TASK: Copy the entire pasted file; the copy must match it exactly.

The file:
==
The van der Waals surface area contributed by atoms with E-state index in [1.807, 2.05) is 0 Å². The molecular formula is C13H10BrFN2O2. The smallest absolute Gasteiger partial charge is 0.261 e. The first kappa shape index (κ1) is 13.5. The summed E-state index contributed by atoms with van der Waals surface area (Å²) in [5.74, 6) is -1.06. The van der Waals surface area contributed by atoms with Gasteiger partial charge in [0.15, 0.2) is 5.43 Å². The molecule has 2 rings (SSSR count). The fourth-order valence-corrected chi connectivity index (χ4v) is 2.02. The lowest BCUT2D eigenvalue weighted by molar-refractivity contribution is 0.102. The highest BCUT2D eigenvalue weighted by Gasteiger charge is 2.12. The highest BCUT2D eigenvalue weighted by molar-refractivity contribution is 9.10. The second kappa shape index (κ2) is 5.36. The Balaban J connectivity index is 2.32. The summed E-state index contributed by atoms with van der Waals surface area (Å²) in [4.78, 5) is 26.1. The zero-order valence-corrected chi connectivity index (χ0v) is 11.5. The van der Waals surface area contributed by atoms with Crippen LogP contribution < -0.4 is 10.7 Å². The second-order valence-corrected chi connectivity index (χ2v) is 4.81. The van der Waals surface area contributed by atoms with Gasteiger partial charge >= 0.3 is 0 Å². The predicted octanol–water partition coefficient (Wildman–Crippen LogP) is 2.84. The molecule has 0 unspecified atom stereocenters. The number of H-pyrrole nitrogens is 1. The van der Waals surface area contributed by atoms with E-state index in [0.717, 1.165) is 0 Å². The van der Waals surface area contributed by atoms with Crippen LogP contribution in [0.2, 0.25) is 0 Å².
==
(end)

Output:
The van der Waals surface area contributed by atoms with E-state index in [1.807, 2.05) is 0 Å². The molecular formula is C13H10BrFN2O2. The smallest absolute Gasteiger partial charge is 0.261 e. The first kappa shape index (κ1) is 13.5. The summed E-state index contributed by atoms with van der Waals surface area (Å²) in [5.74, 6) is -1.06. The van der Waals surface area contributed by atoms with Gasteiger partial charge in [0.15, 0.2) is 5.43 Å². The molecule has 2 rings (SSSR count). The fourth-order valence-corrected chi connectivity index (χ4v) is 2.02. The lowest BCUT2D eigenvalue weighted by molar-refractivity contribution is 0.102. The highest BCUT2D eigenvalue weighted by Gasteiger charge is 2.12. The highest BCUT2D eigenvalue weighted by molar-refractivity contribution is 9.10. The second kappa shape index (κ2) is 5.36. The Balaban J connectivity index is 2.32. The summed E-state index contributed by atoms with van der Waals surface area (Å²) in [4.78, 5) is 26.1. The zero-order valence-corrected chi connectivity index (χ0v) is 11.5. The van der Waals surface area contributed by atoms with Crippen LogP contribution < -0.4 is 10.7 Å². The second-order valence-corrected chi connectivity index (χ2v) is 4.81. The van der Waals surface area contributed by atoms with Gasteiger partial charge >= 0.3 is 0 Å². The predicted octanol–water partition coefficient (Wildman–Crippen LogP) is 2.84. The molecule has 0 unspecified atom stereocenters. The number of H-pyrrole nitrogens is 1. The van der Waals surface area contributed by atoms with E-state index in [0.717, 1.165) is 0 Å². The van der Waals surface area contributed by atoms with Crippen LogP contribution in [0.2, 0.25) is 0 Å².